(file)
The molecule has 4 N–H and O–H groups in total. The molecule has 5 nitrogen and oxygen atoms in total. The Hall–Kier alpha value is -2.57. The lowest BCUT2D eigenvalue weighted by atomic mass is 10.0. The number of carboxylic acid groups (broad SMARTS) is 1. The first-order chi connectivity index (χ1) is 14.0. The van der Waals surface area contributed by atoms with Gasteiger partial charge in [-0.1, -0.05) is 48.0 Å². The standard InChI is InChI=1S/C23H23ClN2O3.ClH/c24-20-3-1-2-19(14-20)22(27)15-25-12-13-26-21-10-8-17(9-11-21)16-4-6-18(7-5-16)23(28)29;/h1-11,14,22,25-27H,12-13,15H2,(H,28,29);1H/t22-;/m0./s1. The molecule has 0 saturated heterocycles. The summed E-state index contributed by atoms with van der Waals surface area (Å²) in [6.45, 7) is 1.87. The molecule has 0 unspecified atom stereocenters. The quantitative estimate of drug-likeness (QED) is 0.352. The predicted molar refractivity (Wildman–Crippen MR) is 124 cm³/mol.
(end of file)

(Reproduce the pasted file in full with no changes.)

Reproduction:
The molecule has 4 N–H and O–H groups in total. The molecule has 5 nitrogen and oxygen atoms in total. The Hall–Kier alpha value is -2.57. The lowest BCUT2D eigenvalue weighted by atomic mass is 10.0. The number of carboxylic acid groups (broad SMARTS) is 1. The first-order chi connectivity index (χ1) is 14.0. The van der Waals surface area contributed by atoms with Gasteiger partial charge in [-0.1, -0.05) is 48.0 Å². The standard InChI is InChI=1S/C23H23ClN2O3.ClH/c24-20-3-1-2-19(14-20)22(27)15-25-12-13-26-21-10-8-17(9-11-21)16-4-6-18(7-5-16)23(28)29;/h1-11,14,22,25-27H,12-13,15H2,(H,28,29);1H/t22-;/m0./s1. The molecule has 0 saturated heterocycles. The summed E-state index contributed by atoms with van der Waals surface area (Å²) in [6.45, 7) is 1.87. The molecule has 0 unspecified atom stereocenters. The quantitative estimate of drug-likeness (QED) is 0.352. The predicted molar refractivity (Wildman–Crippen MR) is 124 cm³/mol.